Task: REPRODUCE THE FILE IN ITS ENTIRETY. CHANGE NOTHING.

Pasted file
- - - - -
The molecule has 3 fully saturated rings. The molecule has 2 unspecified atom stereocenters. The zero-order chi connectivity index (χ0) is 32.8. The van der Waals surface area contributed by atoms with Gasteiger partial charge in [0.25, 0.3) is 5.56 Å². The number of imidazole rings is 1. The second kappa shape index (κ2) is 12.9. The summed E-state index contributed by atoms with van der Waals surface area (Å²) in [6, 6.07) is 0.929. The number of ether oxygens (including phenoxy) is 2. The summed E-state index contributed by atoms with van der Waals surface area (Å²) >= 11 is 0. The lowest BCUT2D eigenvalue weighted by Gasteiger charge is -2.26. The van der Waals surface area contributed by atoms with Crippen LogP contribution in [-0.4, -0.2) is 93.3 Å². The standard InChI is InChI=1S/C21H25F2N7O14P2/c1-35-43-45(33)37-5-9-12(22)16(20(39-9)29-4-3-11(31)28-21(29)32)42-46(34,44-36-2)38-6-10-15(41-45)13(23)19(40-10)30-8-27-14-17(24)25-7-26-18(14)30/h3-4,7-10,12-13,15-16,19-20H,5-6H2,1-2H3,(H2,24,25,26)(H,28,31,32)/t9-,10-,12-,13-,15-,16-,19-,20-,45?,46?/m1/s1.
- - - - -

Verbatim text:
The molecule has 3 fully saturated rings. The molecule has 2 unspecified atom stereocenters. The zero-order chi connectivity index (χ0) is 32.8. The van der Waals surface area contributed by atoms with Gasteiger partial charge in [0.25, 0.3) is 5.56 Å². The number of imidazole rings is 1. The second kappa shape index (κ2) is 12.9. The summed E-state index contributed by atoms with van der Waals surface area (Å²) in [6, 6.07) is 0.929. The number of ether oxygens (including phenoxy) is 2. The summed E-state index contributed by atoms with van der Waals surface area (Å²) >= 11 is 0. The lowest BCUT2D eigenvalue weighted by Gasteiger charge is -2.26. The van der Waals surface area contributed by atoms with Crippen LogP contribution in [-0.4, -0.2) is 93.3 Å². The standard InChI is InChI=1S/C21H25F2N7O14P2/c1-35-43-45(33)37-5-9-12(22)16(20(39-9)29-4-3-11(31)28-21(29)32)42-46(34,44-36-2)38-6-10-15(41-45)13(23)19(40-10)30-8-27-14-17(24)25-7-26-18(14)30/h3-4,7-10,12-13,15-16,19-20H,5-6H2,1-2H3,(H2,24,25,26)(H,28,31,32)/t9-,10-,12-,13-,15-,16-,19-,20-,45?,46?/m1/s1.